Trigger versus Cause

Migraine is a disease. It is a genetic vulnerability to periodic attacks that frequently include moderate to severe head pain, light and sound sensitivity, nausea, vomiting, and a lot more.

Frequently, people will say, “I have a migraine.”

“No, you do not,” I clarify, “What you have are the symptoms of a neurological attack as a result of an incurable disease known as Migraine. These attacks are set off by environmental factors called triggers.”

Each person with Migraine disease has a unique set of triggers. Identifying and avoiding triggers is an important part of good migraine management. Some people are fortunate enough to discover a trigger they can avoid. Others find a diet or lifestyle change that helps protect them from trigger exposure.

When this happens, it can feel like a cure. I certainly understand that feeling. My own experience with Botox has made me a lot more resistant to even my toughest triggers. My strongest trigger is thunderstorms…not exactly something I can avoid. Yet with regular Botox treatment I stay symptom-free through many of the worst thunderstorms.

But it’s not a cure.

If I stopped getting treatments, I would once again experience migraine attacks during thunderstorms. At any time, this treatment could stop working. The results would be the same.

It’s cause for celebration anytime we find a way to significantly reduce our symptoms. We just need to remember that our treatment success is simply that – a successful management of symptoms. By all means, tell the world. Have a party.

But please, don’t ever claim to have found the cure for Migraine disease. That’s an insult to every migraineur still fighting to find the key(s) that will unlock his or her success story. We owe it to our fellow migraineurs to speak honestly about the prognosis of the disease.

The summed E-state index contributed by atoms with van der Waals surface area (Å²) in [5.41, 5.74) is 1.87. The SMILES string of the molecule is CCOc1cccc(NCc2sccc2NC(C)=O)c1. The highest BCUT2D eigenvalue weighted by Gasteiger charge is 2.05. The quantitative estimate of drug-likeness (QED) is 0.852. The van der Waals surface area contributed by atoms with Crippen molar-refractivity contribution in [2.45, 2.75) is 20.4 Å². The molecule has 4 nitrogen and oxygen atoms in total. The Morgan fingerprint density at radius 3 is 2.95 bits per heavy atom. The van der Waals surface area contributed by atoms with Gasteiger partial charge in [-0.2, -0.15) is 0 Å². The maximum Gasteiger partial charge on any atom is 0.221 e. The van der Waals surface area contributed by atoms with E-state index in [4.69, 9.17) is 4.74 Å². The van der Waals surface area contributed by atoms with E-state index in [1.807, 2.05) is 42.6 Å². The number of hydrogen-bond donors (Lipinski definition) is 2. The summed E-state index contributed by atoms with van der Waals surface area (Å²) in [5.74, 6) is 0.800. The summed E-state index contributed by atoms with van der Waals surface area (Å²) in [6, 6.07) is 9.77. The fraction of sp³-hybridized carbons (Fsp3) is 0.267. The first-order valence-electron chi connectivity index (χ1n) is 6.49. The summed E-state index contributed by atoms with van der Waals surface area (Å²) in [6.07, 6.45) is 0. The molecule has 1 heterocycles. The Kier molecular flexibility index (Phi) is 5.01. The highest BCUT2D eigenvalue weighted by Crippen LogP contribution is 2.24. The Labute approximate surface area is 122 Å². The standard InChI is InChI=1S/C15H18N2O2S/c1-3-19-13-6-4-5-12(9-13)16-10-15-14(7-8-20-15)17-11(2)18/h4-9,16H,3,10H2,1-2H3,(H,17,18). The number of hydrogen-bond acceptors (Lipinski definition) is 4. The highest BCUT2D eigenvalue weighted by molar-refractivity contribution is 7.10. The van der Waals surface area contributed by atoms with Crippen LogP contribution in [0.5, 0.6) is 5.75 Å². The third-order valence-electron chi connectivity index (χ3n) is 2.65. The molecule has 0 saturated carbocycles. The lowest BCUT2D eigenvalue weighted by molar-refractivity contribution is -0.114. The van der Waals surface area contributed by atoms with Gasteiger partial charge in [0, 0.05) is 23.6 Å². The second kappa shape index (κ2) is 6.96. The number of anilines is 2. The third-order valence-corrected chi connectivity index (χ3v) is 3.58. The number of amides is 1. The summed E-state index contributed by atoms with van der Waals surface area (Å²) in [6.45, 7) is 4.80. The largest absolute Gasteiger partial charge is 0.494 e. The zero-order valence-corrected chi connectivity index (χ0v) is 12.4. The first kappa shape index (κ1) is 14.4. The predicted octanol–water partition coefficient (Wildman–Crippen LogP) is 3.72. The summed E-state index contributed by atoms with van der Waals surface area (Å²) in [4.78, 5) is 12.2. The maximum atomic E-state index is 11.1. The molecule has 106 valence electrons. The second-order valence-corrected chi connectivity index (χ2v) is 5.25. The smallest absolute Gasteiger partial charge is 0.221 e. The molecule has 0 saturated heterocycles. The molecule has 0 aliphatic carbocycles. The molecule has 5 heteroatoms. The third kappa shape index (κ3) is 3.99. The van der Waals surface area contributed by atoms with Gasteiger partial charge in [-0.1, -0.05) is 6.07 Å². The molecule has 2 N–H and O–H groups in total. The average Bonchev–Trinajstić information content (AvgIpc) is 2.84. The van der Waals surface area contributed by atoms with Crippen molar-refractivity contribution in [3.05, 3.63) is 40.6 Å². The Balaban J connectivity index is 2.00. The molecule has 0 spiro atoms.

Every migraineur deserves to know the truth…

Migraine is a genetic, neurological disease characterized by periodic attacks. These attacks frequently include a wide range of neurological symptoms such as moderate to severe headache on one side, photophobia, phonophobia, nausea, and so much more. These attacks can occur a few times each year or every day. They can appear and disappear with or without explanation. There is no known cure. The best scientists don’t even know what causes it.

If someone can’t articulate the basics to you in this way, then start questioning their knowledge of migraine disease.  Don’t believe anyone who tells you they know the cause or offer you a cure.

If it sounds too good to be true, then it probably is.

This article represents the opinions, thoughts, and experiences of the author; none of this content has been paid for by any advertiser. The Migraine.com team does not recommend or endorse any products or treatments discussed herein. Learn more about how we maintain editorial integrity here.

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